I think WordPress has gotten a bad rep. It’s like being insecure. Which I think is not justified, and it’s just people trying to emphasize convenience over security. Another tip I have, you probably do this too. Matt is for usernames. I also use a password manager. I use LastPass. I will have LastPass generate a random username unique to me. You never want to have an admin named admin. It boggles my mind that I still find websites where that is going on.
I think with security, there are steps that bad guys and the bad bots take, and you try to come off at every step. Making it harder for them at every step.
There is always that tension between convenience and security. Sometimes we think they are so inconvenient that they are not worth doing anymore. You could create a login page for just a particular IP address. That would stop everybody. Your IP address is going to change.
My IP changes every eight months, but in the last two years, it changes now and again.
What kind of websites are we talking about?
A common thread that goes through many of my clients when they first come to me and I am onboarding them is set it and forget it. It’s not unusual that when someone comes to me for help, we’ll look at the website and say, ” Oh, nobody was updating your plug-ins. We will find all sorts of issues like that correctable. I think again that goes to the notion that the small business person wants to be focused on their business, not on their website. And I think that’s not particular to WordPress. You were talking before about adding plug-ins to perform more functions. I would say an approach that I have, which is a common approach among WordPress developers, is to have a minimum number of plug-ins. At the same time, I don’t like to create all sorts of custom codes for a website because my client may decide next month that they want to move on and do something else. They want to hire somebody else. I am lucky that doesn’t happen very often, but it can happen. I feel like part of my job is to help future-proof them. I have one client that I just revamped their website, which was a WordPress website. The person had set it up bizarrely, and my client said they set it up so that we could not do anything on the website. I was like, What? It just seemed unethical to me.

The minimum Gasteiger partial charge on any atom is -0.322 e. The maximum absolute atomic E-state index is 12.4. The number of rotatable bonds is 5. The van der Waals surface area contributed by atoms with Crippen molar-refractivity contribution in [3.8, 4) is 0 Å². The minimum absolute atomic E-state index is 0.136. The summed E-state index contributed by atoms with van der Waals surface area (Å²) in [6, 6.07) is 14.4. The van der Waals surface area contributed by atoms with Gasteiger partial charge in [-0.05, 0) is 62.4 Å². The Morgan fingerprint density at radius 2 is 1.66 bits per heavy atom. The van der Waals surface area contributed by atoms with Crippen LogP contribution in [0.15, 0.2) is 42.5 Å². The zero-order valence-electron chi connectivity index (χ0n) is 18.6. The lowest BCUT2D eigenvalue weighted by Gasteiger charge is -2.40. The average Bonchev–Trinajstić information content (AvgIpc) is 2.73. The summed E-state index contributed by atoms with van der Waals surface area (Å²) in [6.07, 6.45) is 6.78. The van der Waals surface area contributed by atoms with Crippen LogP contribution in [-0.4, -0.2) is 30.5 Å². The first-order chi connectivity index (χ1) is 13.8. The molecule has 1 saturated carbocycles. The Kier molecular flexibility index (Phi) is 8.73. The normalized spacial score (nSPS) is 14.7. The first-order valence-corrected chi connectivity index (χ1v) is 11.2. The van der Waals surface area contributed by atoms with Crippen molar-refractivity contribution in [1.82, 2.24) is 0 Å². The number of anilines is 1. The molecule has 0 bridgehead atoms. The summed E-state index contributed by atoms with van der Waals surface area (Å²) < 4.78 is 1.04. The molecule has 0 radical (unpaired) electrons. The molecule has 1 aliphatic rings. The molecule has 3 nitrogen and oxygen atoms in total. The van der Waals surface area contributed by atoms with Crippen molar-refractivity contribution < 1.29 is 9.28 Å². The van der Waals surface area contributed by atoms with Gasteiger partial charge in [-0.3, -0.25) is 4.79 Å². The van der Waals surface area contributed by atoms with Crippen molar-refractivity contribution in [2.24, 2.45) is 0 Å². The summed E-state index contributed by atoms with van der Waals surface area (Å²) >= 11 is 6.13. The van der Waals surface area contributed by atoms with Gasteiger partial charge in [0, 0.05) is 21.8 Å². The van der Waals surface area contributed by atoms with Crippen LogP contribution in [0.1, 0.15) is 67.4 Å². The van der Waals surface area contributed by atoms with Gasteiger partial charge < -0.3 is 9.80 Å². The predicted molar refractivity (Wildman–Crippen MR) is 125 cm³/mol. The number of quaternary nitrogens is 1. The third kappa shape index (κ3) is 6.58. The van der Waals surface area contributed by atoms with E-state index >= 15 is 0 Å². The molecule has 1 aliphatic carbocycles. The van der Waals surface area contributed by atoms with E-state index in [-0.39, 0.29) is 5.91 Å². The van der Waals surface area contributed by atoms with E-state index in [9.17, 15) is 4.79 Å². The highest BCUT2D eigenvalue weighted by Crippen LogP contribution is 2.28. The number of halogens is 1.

While I believe in reducing the number of plug-ins, I try not to load up a website with codes. I try to make a website that is at least approachable from the client’s perspective. If they wanted to learn, they could do stuff if they wanted.
I would say that it’s doable. I guess I feel that way about WordPress. Before we talked, I even led the conversation by talking about how hard it is sometimes with WordPress. It’s doable. I find, and maybe you find this too sometimes, Matt, that clients you work with are slightly fearful of technology.
At times, they are going like, Oh my God, what am I going to do? I feel like a part of my job is talking people down. It’s. Going to be ok, or we will fix this, and you can have access if you want. If you want to do all this, we will provide some training, and you can do it. I would say that I think it’s rare these days. When I started this, some people still questioned whether they even needed a website. I think we are well beyond that point now. But people are still fearful about doing it themselves, and I think people may have heard chatter in the background about WordPress. It’s hard, insecure, and I think that’s gooey.
You don’t have to, but you can.
It’s a target as a consequence.
And not just with Divi, you can make some very great sites with WordPress. It is my main tool.
I have a website, strangely enough, that is goatcloud.com. That is a goat, like the barnyard animal. My email address is firstname.lastname@example.org.
LinkedIn yes. We didn’t talk about social media. It wasn’t the focus of the conversation. I try to avoid social media. LinkedIn, I am there.
Emphasis on evil.
It’s been a fun conversation, Matt. I hope we can do it again.
You too. Thank you.